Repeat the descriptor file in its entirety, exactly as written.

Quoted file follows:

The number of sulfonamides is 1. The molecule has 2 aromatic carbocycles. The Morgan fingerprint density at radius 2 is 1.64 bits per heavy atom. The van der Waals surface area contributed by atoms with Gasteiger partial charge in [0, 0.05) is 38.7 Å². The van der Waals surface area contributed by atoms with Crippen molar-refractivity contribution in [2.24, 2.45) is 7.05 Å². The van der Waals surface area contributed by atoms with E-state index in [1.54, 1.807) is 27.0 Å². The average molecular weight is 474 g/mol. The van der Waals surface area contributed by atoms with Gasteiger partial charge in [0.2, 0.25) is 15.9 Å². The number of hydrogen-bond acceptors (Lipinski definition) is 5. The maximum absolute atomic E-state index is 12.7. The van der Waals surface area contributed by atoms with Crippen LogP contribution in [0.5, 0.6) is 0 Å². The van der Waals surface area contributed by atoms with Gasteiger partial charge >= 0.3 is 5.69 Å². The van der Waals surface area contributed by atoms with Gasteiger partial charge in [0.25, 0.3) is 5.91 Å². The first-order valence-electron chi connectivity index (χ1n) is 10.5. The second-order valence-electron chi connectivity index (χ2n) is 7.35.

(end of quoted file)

The number of sulfonamides is 1. The molecule has 2 aromatic carbocycles. The Morgan fingerprint density at radius 2 is 1.64 bits per heavy atom. The van der Waals surface area contributed by atoms with Gasteiger partial charge in [0, 0.05) is 38.7 Å². The van der Waals surface area contributed by atoms with Crippen molar-refractivity contribution in [2.24, 2.45) is 7.05 Å². The van der Waals surface area contributed by atoms with E-state index in [1.54, 1.807) is 27.0 Å². The average molecular weight is 474 g/mol. The van der Waals surface area contributed by atoms with Gasteiger partial charge in [0.2, 0.25) is 15.9 Å². The number of hydrogen-bond acceptors (Lipinski definition) is 5. The maximum absolute atomic E-state index is 12.7. The van der Waals surface area contributed by atoms with Crippen LogP contribution in [0.5, 0.6) is 0 Å². The van der Waals surface area contributed by atoms with Gasteiger partial charge >= 0.3 is 5.69 Å². The van der Waals surface area contributed by atoms with Gasteiger partial charge in [0.25, 0.3) is 5.91 Å². The first-order valence-electron chi connectivity index (χ1n) is 10.5. The second-order valence-electron chi connectivity index (χ2n) is 7.35.